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Scheme has lots of standard procedures, and Guile provides all of these via predefined top level variables. All of these standard procedures are documented in the later chapters of this reference manual.

Before very long, though, you will want to create new procedures that encapsulate aspects of your own applications' functionality. To do this, you can use the famous lambda syntax.

For example, the value of the following Scheme expression

     (lambda (name address) expression ...)

is a newly created procedure that takes two arguments: name and address. The behaviour of the new procedure is determined by the sequence of expressions in the body of the procedure definition. (Typically, these expressions would use the arguments in some way, or else there wouldn't be any point in giving them to the procedure.) When invoked, the new procedure returns a value that is the value of the last expression in the procedure body.

To make things more concrete, let's suppose that the two arguments are both strings, and that the purpose of this procedure is to form a combined string that includes these arguments. Then the full lambda expression might look like this:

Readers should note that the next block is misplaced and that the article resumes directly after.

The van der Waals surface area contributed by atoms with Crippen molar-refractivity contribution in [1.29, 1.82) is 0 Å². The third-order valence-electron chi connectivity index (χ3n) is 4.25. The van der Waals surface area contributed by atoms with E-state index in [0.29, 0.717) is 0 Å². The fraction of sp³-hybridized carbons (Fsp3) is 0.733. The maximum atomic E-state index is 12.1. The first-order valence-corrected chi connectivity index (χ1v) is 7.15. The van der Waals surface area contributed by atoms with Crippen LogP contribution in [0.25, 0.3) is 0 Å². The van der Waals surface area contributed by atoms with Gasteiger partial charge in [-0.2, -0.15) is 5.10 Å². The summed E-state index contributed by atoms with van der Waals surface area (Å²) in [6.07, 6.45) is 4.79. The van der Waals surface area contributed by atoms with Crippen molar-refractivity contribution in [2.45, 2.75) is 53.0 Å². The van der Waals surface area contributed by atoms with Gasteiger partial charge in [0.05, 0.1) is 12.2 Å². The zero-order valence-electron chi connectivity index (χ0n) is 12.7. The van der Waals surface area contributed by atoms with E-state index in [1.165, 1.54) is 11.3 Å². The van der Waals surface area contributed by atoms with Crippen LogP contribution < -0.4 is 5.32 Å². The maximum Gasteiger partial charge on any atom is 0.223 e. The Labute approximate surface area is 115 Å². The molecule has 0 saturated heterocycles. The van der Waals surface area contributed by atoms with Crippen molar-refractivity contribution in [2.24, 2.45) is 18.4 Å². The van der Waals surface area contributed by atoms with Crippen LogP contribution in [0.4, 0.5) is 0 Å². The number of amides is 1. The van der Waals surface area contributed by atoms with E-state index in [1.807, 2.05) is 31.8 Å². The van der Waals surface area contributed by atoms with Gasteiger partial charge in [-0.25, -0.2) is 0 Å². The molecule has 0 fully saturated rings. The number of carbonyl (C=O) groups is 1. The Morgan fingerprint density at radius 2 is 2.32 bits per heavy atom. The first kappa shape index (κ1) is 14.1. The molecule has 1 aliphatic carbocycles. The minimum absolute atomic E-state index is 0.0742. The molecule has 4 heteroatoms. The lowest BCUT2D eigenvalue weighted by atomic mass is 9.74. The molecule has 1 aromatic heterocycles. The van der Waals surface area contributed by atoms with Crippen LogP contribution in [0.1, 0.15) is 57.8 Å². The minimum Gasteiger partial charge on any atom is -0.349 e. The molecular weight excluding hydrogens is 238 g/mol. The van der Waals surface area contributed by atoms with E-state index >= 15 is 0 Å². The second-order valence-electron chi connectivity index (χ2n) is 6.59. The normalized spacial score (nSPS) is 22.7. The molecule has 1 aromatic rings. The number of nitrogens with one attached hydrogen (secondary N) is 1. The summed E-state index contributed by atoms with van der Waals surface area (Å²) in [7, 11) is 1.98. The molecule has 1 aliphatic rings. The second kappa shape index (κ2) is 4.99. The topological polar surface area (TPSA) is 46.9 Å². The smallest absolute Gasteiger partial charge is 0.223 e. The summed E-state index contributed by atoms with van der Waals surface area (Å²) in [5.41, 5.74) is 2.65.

(lambda (name address)
       (string-append "Name=" name ":Address=" address))

We noted in the previous subsection that the procedure part of a procedure invocation expression can be any Scheme expression whose value is a procedure. But that's exactly what a lambda expression is! So we can use a lambda expression directly in a procedure invocation, like this:

     ((lambda (name address)
        (string-append "Name=" name ":Address=" address))

This is a valid procedure invocation expression, and its result is the string "Name=FSF:Address=Cambridge".

It is more common, though, to store the procedure value in a variable —

     (define make-combined-string
       (lambda (name address)
         (string-append "Name=" name ":Address=" address)))

— and then to use the variable name in the procedure invocation:

     (make-combined-string "FSF" "Cambridge")

Which has exactly the same result.

It's important to note that procedures created using lambda have exactly the same status as the standard built in Scheme procedures, and can be invoked, passed around, and stored in variables in exactly the same ways.